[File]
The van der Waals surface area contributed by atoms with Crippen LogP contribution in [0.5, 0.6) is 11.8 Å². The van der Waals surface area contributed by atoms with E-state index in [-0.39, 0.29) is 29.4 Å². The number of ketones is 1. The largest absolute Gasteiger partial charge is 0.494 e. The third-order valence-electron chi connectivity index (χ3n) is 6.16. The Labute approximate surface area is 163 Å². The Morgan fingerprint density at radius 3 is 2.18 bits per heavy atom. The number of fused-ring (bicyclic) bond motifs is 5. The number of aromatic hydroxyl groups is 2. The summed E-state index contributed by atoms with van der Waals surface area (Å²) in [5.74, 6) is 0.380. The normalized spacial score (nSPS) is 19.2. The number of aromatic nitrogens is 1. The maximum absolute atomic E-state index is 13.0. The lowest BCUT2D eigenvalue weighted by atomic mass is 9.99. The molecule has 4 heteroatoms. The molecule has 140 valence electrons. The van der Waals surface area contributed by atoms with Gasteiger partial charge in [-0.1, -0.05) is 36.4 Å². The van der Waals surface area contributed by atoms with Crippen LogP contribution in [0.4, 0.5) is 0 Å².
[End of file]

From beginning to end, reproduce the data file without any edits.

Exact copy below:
The van der Waals surface area contributed by atoms with Crippen LogP contribution in [0.5, 0.6) is 11.8 Å². The van der Waals surface area contributed by atoms with E-state index in [-0.39, 0.29) is 29.4 Å². The number of ketones is 1. The largest absolute Gasteiger partial charge is 0.494 e. The third-order valence-electron chi connectivity index (χ3n) is 6.16. The Labute approximate surface area is 163 Å². The Morgan fingerprint density at radius 3 is 2.18 bits per heavy atom. The number of fused-ring (bicyclic) bond motifs is 5. The number of aromatic hydroxyl groups is 2. The summed E-state index contributed by atoms with van der Waals surface area (Å²) in [5.74, 6) is 0.380. The normalized spacial score (nSPS) is 19.2. The number of aromatic nitrogens is 1. The maximum absolute atomic E-state index is 13.0. The lowest BCUT2D eigenvalue weighted by atomic mass is 9.99. The molecule has 4 heteroatoms. The molecule has 140 valence electrons. The van der Waals surface area contributed by atoms with Gasteiger partial charge in [-0.1, -0.05) is 36.4 Å². The van der Waals surface area contributed by atoms with Crippen LogP contribution in [0.4, 0.5) is 0 Å².